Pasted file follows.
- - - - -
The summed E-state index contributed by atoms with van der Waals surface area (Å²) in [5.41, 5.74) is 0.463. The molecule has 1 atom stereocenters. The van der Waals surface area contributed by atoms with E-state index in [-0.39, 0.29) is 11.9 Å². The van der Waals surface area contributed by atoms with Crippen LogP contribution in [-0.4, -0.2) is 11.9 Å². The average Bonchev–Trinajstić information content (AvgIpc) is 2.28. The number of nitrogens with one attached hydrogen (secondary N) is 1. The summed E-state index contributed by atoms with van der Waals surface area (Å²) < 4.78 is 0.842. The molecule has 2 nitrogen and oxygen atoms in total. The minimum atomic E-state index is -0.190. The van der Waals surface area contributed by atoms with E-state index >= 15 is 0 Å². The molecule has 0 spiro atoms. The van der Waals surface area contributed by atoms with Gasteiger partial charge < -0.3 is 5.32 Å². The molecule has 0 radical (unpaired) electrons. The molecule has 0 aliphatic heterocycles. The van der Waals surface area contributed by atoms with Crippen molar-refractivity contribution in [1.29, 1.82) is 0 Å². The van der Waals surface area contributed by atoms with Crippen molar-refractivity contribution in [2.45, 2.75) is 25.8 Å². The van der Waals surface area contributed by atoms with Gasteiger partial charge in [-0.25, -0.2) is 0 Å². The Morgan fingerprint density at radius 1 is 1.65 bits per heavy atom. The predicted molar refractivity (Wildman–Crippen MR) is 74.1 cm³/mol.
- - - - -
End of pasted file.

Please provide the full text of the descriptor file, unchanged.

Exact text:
The summed E-state index contributed by atoms with van der Waals surface area (Å²) in [5.41, 5.74) is 0.463. The molecule has 1 atom stereocenters. The van der Waals surface area contributed by atoms with E-state index in [-0.39, 0.29) is 11.9 Å². The van der Waals surface area contributed by atoms with Crippen LogP contribution in [-0.4, -0.2) is 11.9 Å². The average Bonchev–Trinajstić information content (AvgIpc) is 2.28. The number of nitrogens with one attached hydrogen (secondary N) is 1. The summed E-state index contributed by atoms with van der Waals surface area (Å²) < 4.78 is 0.842. The molecule has 2 nitrogen and oxygen atoms in total. The minimum atomic E-state index is -0.190. The van der Waals surface area contributed by atoms with E-state index >= 15 is 0 Å². The molecule has 0 spiro atoms. The van der Waals surface area contributed by atoms with Gasteiger partial charge < -0.3 is 5.32 Å². The molecule has 0 radical (unpaired) electrons. The molecule has 0 aliphatic heterocycles. The van der Waals surface area contributed by atoms with Crippen molar-refractivity contribution in [1.29, 1.82) is 0 Å². The van der Waals surface area contributed by atoms with Crippen molar-refractivity contribution in [2.45, 2.75) is 25.8 Å². The van der Waals surface area contributed by atoms with Gasteiger partial charge in [-0.25, -0.2) is 0 Å². The Morgan fingerprint density at radius 1 is 1.65 bits per heavy atom. The predicted molar refractivity (Wildman–Crippen MR) is 74.1 cm³/mol.